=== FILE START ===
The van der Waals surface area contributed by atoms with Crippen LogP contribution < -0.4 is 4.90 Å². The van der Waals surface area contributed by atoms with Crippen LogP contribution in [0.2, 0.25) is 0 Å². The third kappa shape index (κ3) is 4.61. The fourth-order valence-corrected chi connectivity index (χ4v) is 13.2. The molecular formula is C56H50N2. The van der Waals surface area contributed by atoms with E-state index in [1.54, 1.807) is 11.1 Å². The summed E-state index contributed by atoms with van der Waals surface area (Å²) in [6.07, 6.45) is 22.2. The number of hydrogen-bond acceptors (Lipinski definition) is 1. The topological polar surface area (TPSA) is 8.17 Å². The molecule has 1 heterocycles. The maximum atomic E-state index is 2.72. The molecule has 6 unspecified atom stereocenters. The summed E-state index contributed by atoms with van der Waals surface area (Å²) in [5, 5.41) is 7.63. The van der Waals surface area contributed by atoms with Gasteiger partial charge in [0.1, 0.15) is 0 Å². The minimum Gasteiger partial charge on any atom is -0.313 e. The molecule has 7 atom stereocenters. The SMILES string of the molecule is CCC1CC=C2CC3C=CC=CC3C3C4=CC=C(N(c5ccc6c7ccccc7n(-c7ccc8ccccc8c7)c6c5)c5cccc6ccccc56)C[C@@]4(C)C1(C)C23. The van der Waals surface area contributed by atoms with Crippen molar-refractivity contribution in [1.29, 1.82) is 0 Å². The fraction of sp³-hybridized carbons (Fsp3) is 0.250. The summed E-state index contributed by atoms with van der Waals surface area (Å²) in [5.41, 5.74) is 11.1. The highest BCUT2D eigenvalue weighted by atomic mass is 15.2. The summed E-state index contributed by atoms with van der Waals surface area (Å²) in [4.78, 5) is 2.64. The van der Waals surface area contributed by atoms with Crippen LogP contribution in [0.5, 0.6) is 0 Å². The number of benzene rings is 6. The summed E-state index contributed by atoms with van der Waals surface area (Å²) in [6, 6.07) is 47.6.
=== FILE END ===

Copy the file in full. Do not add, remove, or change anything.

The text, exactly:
The van der Waals surface area contributed by atoms with Crippen LogP contribution < -0.4 is 4.90 Å². The van der Waals surface area contributed by atoms with Crippen LogP contribution in [0.2, 0.25) is 0 Å². The third kappa shape index (κ3) is 4.61. The fourth-order valence-corrected chi connectivity index (χ4v) is 13.2. The molecular formula is C56H50N2. The van der Waals surface area contributed by atoms with E-state index in [1.54, 1.807) is 11.1 Å². The summed E-state index contributed by atoms with van der Waals surface area (Å²) in [6.07, 6.45) is 22.2. The number of hydrogen-bond acceptors (Lipinski definition) is 1. The topological polar surface area (TPSA) is 8.17 Å². The molecule has 1 heterocycles. The maximum atomic E-state index is 2.72. The molecule has 6 unspecified atom stereocenters. The summed E-state index contributed by atoms with van der Waals surface area (Å²) in [5, 5.41) is 7.63. The van der Waals surface area contributed by atoms with Gasteiger partial charge in [0.1, 0.15) is 0 Å². The minimum Gasteiger partial charge on any atom is -0.313 e. The molecule has 7 atom stereocenters. The SMILES string of the molecule is CCC1CC=C2CC3C=CC=CC3C3C4=CC=C(N(c5ccc6c7ccccc7n(-c7ccc8ccccc8c7)c6c5)c5cccc6ccccc56)C[C@@]4(C)C1(C)C23. The van der Waals surface area contributed by atoms with Crippen molar-refractivity contribution in [1.29, 1.82) is 0 Å². The fraction of sp³-hybridized carbons (Fsp3) is 0.250. The summed E-state index contributed by atoms with van der Waals surface area (Å²) in [5.41, 5.74) is 11.1. The highest BCUT2D eigenvalue weighted by atomic mass is 15.2. The summed E-state index contributed by atoms with van der Waals surface area (Å²) in [4.78, 5) is 2.64. The van der Waals surface area contributed by atoms with Crippen LogP contribution in [0.5, 0.6) is 0 Å². The number of benzene rings is 6. The summed E-state index contributed by atoms with van der Waals surface area (Å²) in [6, 6.07) is 47.6.